Merchants Head Upmarket as Showtime Repositions
December 19, 2005,
By Carole Sloan
A number of exhibitors at last week’s Showtime here are definitely moving upmarket in response to customers’ increasing preferences for better goods and better print base cloths.
Key to last week’s activity, pointed out Jack Eger, vice president of Craftex, “was a lot of trading back up by customers across all channels. They see it as a means to differentiate themselves.”
Similarly, Mark Aizawa, president of Chris Stone, noted, “Customers are asking us to put our prints on better base cloths.” Aizawa, who was concerned about attendance at the start on Sunday was “happy — both with the turnout and the response to the line.”
While there is still debate over the timing of the change in Showtime dates, exhibitors reported strong business activity throughout the week. Many of the major furniture manufacturers were in attendance, although there were concerns about the absence of many specialty retailers and specialty manufacturers. Overall, most exhibitors did acknowledge a general drop in attendance.
“It was great,” said Eger, noting, “We were concerned at the start about the slow attendance.” He observed that home textiles suppliers were down “but we have key relationships with some and they were here; retail was strong and there were more from the hospitality area than in the past and that’s a growing part of our business.”
“This was the best Showtime I’ve had in a number of years,” averred Andrew Purcell, president of Purcell International, which represents Sadhwani International and Spandauer. “We had good placements with jobbers, furniture manufacturers and retailers — especially in our top-of-the-line items.”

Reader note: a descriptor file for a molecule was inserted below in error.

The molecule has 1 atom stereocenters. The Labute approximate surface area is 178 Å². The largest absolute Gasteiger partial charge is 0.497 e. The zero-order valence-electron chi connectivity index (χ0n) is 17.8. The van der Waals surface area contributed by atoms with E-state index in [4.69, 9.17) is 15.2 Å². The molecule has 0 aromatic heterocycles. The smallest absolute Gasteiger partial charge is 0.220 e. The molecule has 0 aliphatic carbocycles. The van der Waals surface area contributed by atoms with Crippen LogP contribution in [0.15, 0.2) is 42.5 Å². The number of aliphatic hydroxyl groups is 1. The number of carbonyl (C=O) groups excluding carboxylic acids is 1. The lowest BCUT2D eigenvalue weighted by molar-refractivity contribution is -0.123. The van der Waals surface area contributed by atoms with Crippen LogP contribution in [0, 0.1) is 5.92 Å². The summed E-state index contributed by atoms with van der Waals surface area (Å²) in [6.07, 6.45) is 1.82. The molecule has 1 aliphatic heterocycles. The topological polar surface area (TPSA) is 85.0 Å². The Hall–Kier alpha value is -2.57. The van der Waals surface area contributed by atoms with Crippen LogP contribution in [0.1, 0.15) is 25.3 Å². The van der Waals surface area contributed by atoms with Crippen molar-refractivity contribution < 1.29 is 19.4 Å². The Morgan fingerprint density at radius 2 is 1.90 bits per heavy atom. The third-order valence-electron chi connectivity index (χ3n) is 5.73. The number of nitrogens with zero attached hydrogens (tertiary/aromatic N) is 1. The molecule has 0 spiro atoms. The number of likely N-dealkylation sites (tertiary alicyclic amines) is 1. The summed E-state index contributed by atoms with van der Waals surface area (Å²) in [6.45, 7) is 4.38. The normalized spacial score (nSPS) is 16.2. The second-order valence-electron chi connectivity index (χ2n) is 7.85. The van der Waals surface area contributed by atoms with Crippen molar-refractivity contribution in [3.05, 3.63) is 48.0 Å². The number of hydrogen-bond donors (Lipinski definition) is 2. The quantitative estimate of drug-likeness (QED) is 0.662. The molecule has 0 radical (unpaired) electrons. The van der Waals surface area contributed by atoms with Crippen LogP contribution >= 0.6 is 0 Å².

Disappointed with the new dates was Tom Hilb, president of Heritage House and ITC, who emphasized, “We had more than 100 appointments, but that was only half of the usual number. These new dates don’t work for us. We’re a major supplier to retailers, manufacturers and jobbers — not furniture manufacturers — and they’re turning this back into a furniture show.”
Still, added Hilb, “Most of the customers were optimistic about business, despite the external conditions.”
At Valdese, the response to the line and especially the new multi-purpose collection “was fantastic,” said Mike Shelton, president. Most customers were from the furniture and distributor channels, he noted.
“Attendance was about the same as usual — around 200,” noted Roger Gilmartin, executive vice president of Covington. He added, “I was a little surprised about the interest in prints from people who typically aren’t.” Important were cottage looks and, for non-furniture customers, “Shine is fine, especially luster in color.”
At JLA Home Fabrics, its Showtime debut, “was beyond expectations — and they were high,” stated George Kerr, president.
Jack Cobb, president, ADF/HFI and also president of the International Textile Market Association (ITMA), organizer of Showtime, admitted, “Attendance was probably down a bit. We saw all the furniture manufacturers, jobbers, big fabric stores. It was the small fabric stores that were missing.”
At American Century Home, “We had a lot more retail customers than before — fabric stores and chains — as well as furniture manufacturers,” said Tom Finneran, president. The company also is looking to expand its business with decorative jobbers, and will not mix its in-house jobber books with designs sold to other jobbers, he emphasized.
“We are quite pleased,” said Mike Rice, executive vice president of Barrow Inds., adding, “We worked hard on our contemporary offerings and they were accepted.”
At Quaker, “Showtime was just fine,” said Tom Muzekari, vice president. “Everyone who was supposed to be here was. In home textiles we have little top of the bed business but we have a good pillow business.” Overall, he noted, “Business is a lot better, but not very good.”
For Brad Harper, president of Highcraft, “It was good for us, but we had too much new product. Attendance was definitely down.” Agreeing that the major furniture people were all seen, Harper noted, “We were missing the specialty people like handbags, retail, and luggage.”
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